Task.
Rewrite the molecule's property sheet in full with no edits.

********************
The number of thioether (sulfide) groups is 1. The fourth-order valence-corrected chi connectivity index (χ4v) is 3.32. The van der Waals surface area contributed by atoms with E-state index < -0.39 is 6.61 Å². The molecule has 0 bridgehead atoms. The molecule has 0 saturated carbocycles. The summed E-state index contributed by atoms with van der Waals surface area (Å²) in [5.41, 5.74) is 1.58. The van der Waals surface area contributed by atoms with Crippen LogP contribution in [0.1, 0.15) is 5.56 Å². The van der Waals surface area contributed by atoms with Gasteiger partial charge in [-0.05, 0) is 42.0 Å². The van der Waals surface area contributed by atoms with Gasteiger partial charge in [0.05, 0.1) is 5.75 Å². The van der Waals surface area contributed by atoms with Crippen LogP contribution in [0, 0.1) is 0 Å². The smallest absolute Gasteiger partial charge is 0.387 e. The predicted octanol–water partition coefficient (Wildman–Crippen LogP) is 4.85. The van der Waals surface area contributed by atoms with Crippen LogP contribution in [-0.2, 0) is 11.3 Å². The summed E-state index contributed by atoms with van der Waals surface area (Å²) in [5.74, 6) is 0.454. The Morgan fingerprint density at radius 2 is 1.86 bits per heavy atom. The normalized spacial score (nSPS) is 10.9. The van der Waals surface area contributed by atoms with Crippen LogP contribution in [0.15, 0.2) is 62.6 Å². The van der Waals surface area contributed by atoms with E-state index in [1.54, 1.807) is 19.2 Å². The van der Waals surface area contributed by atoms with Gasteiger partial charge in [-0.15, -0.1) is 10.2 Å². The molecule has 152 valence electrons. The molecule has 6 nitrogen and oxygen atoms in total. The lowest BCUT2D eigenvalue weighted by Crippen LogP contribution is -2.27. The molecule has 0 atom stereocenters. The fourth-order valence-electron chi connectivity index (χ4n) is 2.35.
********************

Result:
The number of thioether (sulfide) groups is 1. The fourth-order valence-corrected chi connectivity index (χ4v) is 3.32. The van der Waals surface area contributed by atoms with E-state index < -0.39 is 6.61 Å². The molecule has 0 bridgehead atoms. The molecule has 0 saturated carbocycles. The summed E-state index contributed by atoms with van der Waals surface area (Å²) in [5.41, 5.74) is 1.58. The van der Waals surface area contributed by atoms with Crippen LogP contribution in [0.1, 0.15) is 5.56 Å². The van der Waals surface area contributed by atoms with Gasteiger partial charge in [-0.05, 0) is 42.0 Å². The van der Waals surface area contributed by atoms with Gasteiger partial charge in [0.05, 0.1) is 5.75 Å². The van der Waals surface area contributed by atoms with Crippen LogP contribution in [0, 0.1) is 0 Å². The smallest absolute Gasteiger partial charge is 0.387 e. The predicted octanol–water partition coefficient (Wildman–Crippen LogP) is 4.85. The van der Waals surface area contributed by atoms with Crippen LogP contribution in [-0.2, 0) is 11.3 Å². The summed E-state index contributed by atoms with van der Waals surface area (Å²) in [5.74, 6) is 0.454. The Morgan fingerprint density at radius 2 is 1.86 bits per heavy atom. The normalized spacial score (nSPS) is 10.9. The van der Waals surface area contributed by atoms with Crippen LogP contribution in [0.15, 0.2) is 62.6 Å². The van der Waals surface area contributed by atoms with E-state index in [1.54, 1.807) is 19.2 Å². The van der Waals surface area contributed by atoms with Gasteiger partial charge in [-0.15, -0.1) is 10.2 Å². The molecule has 152 valence electrons. The molecule has 6 nitrogen and oxygen atoms in total. The lowest BCUT2D eigenvalue weighted by Crippen LogP contribution is -2.27. The molecule has 0 atom stereocenters. The fourth-order valence-electron chi connectivity index (χ4n) is 2.35.